While experimental dance allows for a certain level of creative freedom, the cliché of an-actress-in-New-York is one that is widely known for its lack of opportunities.Two years ago Lily’s long time friend (and fellow actress within Sea Meadow) Celia Rowlson Hall created a video entitled, The Audition, which featured herself auditioning for the role of ‘Clipboard Woman’ and subsequently cutting her hair off to make it shorter, literally jumping through hoops and making herself sick to get the part. It’s a continuing discussion as actresses such as Keira Knightley and Ophelia Lovibond campaign for more meaty female roles in cinema, in front and behind the camera. “I have always been slightly self conscious about being in my own films, fearing “The Lily Show” syndrome. But I figure things out with my body, and by doing. Using myself as an instrument to understand something and what needs to happen. I wanted to find a specific relationship between body and lens. Through trial and error on set and then in my own editing process, I have honed what I think works.” This is why Lily’s characters feel so multi-faceted. Her performances leave the audience thinking about the film for days after, a delicious mixture of skill and suspenseful stories.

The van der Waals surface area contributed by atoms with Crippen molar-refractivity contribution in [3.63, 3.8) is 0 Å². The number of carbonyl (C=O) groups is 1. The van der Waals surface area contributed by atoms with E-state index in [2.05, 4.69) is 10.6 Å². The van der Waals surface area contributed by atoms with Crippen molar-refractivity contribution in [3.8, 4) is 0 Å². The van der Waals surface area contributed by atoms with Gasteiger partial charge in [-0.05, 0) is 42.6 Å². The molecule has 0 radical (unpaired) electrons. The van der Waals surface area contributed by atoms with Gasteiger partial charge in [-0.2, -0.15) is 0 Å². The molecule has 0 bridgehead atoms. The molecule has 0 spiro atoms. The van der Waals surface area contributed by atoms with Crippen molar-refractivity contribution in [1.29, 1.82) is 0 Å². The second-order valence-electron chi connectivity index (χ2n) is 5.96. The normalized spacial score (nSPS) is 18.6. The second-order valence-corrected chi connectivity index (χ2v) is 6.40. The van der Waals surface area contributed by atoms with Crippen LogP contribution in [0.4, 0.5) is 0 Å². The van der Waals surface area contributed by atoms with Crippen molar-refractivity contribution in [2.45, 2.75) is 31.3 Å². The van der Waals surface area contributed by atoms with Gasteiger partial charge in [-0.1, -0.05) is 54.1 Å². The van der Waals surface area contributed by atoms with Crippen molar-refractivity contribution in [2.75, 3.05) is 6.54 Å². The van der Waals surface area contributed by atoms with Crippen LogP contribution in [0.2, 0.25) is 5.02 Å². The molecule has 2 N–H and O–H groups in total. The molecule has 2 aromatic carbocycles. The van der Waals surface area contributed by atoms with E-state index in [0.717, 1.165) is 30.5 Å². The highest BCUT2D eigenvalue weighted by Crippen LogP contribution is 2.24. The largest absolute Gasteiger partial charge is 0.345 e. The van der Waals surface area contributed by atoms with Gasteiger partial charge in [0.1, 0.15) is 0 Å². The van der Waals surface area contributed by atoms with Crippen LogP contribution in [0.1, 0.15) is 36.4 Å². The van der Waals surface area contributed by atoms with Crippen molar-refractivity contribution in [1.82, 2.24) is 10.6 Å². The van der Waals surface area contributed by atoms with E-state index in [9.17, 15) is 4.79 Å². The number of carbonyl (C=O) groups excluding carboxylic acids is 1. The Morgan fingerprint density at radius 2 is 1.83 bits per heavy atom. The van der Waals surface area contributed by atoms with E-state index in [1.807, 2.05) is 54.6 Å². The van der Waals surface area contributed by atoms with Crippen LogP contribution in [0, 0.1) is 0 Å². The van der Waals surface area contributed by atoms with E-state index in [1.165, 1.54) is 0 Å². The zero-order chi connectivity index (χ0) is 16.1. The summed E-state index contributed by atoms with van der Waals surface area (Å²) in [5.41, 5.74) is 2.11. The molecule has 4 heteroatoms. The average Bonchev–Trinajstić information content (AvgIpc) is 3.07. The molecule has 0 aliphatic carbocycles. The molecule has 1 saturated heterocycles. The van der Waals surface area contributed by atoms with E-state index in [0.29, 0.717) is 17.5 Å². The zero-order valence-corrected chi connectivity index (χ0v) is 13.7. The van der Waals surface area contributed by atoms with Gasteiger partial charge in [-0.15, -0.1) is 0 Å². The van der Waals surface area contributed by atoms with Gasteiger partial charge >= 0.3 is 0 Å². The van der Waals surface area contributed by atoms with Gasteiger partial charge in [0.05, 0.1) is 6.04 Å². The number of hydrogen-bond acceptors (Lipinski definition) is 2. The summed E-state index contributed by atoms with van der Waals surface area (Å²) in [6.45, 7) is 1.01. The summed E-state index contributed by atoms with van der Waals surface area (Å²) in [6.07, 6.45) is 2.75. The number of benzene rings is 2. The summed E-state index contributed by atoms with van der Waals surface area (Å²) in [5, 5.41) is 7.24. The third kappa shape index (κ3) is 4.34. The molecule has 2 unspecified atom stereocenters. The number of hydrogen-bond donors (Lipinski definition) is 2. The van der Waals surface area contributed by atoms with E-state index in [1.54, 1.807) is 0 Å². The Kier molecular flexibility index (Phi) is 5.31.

Developing spaces to take creative risks is something Lily is very good at. As part of an ongoing series entitled The Paperback Movie Project, Lily explores the imaginative effects of literature on the mind by using quotes from writers such as Anne Morrow Lindbergh and immersing herself in their minds. “I have a collection of paperback books. They’re like artifacts to me. This series is about making the mechanisms of imagination tangible. What is it like to literally fall into book? I get to corrupt a book with dance, as fantasy, rooted in words. In this series, adhering to the physical constructs and associations of a book helps me get wild and take risks.” How much of it is corruption is up for debate. As Lily recites excerpts from Lindbergh’s Bring Me a Unicorn, “The whole week has been a horrible revolting waste,” Lily gyrates and contemplates the words in equal measure. A powerful score by Mark Degli Antoni accompanies her as she moves, the contemporary music creating a disharmony that ironically suits the retro lens, costume and set design, “there is always a large sonic conversation that occurs that shapes the narrative.” Lily says.